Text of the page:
- Published on Friday, 09 September 2005 08:00
Management of environmental weeds in Western Australia is one of the major management issues requiring action if we are to protect our natural environments for future generations. Competition from weeds is a major process affecting threatened flora and threatened ecological communities. Many critically endangered plants have populations restricted to small, disturbed areas (e.g. remnant vegetation on private property and road verges). These are particularly vulnerable to invasion by environmental weeds and will receive priority for weed control, particularly through the implementation of recovery plans developed by the Department of Environment and Conservation (DEC).
Environmental weeds are plants that establish themselves in natural ecosystems and proceed to modify natural processes, usually adversely resulting in the decline of communities they invade. Many environmental weeds are successfully invading Western Australian ecosystems. Some of these weed species are having a significant impact on biological diversity at genetic, species and community levels. More work is needed to understand the reasons for the recent explosion of many weeds and the impacts weeds have at the ecosystem level. Research is vital to increase understanding in these areas to enable strategic management approaches.
The Environmental Weed Strategy for Western Australia (EWSWA) was funded through the Natural Heritage Trust and was prepared by consultants and a Steering Committee comprised of various government agencies and community groups concerned with environmental weed management.
The strategy itself is still considered relevant but Appendix 3, the "List of Environmental Weed Species of Actual and Potential Significance in WA" is out dated.
In an effort to progress this strategy, update the weed ratings and implement an integrated approach to weed management in WA, the Invasive Plant Prioritisation Process for DEC was developed. This process was based on the Environmental Weed Census and Prioritisation, Swan NRM Region project developed by Karen Bettink and Greg Keighery (2008). A focus of the process is to consider both: 1) a "species-led"; and 2) a "site-led" or "asset based approach" to control the threat of environmental weeds within WA.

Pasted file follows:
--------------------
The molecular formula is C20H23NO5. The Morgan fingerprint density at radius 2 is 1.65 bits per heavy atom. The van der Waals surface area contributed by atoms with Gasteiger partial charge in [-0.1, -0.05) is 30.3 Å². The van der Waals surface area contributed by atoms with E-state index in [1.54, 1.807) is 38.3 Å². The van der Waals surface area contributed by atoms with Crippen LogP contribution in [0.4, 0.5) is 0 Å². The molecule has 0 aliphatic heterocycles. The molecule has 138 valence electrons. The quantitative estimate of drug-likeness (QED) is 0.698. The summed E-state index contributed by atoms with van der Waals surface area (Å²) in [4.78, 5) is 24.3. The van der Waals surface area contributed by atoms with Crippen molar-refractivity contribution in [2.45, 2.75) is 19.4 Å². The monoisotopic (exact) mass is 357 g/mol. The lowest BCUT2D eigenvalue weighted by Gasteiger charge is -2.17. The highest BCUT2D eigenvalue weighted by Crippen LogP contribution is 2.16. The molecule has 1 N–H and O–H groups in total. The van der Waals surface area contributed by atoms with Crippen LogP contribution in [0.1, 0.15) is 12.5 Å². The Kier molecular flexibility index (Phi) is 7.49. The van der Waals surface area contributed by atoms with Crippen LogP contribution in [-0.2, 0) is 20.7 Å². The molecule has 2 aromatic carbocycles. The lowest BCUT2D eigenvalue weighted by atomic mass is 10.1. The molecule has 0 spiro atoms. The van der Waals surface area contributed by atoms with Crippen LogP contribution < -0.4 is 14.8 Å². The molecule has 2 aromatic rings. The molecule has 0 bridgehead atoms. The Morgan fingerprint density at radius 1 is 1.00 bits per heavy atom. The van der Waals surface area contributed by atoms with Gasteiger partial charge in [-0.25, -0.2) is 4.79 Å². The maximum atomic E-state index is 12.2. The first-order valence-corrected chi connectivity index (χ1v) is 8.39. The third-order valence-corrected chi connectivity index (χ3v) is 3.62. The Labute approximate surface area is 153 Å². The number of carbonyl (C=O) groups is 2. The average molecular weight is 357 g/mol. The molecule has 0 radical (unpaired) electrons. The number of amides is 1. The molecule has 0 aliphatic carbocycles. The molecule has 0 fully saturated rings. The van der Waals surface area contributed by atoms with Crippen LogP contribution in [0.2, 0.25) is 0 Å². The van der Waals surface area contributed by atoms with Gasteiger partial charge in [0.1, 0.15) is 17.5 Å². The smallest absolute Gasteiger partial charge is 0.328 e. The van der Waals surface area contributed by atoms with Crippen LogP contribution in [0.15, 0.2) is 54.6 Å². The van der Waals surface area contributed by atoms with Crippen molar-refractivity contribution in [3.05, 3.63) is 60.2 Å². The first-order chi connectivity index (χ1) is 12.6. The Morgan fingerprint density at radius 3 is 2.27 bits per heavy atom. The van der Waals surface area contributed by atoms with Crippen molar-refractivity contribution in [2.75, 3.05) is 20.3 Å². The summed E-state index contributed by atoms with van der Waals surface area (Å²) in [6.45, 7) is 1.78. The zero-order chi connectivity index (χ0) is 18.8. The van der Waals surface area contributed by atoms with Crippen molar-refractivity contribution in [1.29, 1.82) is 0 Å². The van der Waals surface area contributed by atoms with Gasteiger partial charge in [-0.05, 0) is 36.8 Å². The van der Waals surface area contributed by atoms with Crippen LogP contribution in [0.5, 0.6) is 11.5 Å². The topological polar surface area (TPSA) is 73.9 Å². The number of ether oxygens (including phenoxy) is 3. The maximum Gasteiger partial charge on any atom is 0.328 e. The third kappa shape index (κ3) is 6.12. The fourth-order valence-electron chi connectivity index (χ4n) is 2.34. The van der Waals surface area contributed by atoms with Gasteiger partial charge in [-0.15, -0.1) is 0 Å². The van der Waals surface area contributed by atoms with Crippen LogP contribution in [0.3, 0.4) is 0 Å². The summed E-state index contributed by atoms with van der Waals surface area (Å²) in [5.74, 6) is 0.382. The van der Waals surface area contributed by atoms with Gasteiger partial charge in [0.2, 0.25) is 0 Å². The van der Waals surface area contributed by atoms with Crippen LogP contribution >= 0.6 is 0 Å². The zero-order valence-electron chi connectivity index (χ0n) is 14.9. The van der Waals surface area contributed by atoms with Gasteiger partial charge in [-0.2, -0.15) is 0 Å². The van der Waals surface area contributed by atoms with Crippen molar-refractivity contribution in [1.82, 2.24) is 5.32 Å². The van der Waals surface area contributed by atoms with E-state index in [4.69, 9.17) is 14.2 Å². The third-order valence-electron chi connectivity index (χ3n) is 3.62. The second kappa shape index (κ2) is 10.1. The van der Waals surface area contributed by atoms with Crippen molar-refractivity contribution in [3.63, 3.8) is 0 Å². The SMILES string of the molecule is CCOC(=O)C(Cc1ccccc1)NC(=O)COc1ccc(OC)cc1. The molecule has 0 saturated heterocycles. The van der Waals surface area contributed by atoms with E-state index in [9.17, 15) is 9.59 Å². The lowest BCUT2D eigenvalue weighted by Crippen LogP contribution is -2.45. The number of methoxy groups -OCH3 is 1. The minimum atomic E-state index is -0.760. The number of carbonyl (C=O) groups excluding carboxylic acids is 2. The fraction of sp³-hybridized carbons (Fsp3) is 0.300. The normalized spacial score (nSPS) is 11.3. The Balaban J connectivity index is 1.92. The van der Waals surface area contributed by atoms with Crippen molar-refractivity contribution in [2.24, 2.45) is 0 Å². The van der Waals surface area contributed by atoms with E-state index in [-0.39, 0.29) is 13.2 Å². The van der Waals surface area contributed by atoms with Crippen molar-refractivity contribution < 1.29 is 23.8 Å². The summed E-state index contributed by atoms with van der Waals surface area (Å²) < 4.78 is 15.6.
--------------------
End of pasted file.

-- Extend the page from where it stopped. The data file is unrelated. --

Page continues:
Species-led invasive plant prioritisation workshops have been held in all nine DEC regions. Further information on the process undertaken and the resulting DEC regional weed assessments can be found on the Invasive Plant Prioritisation Process for DEC page. This information has been published in an effort to assist other landholders, community groups and private enterprise in their management of weeds which may impact on the natural environment. Please note: the prioritisation results for individual weeds within a DEC region should be utilised as a guide only by external stakeholders. It is anticipated that these lists will be reviewed at least biennially to ensure accuracy of these assessments.
The threat and risk posed to biodiversity values will differ depending on the unique characteristics of each site and associated land management practice or operation and this means priorities will need to be adjusted accordingly. As mentioned, a future project aims to consider an asset based approach to invasive plant prioritisation.
- Environmental Weed Strategy for Western Australia (pdf, 288kb)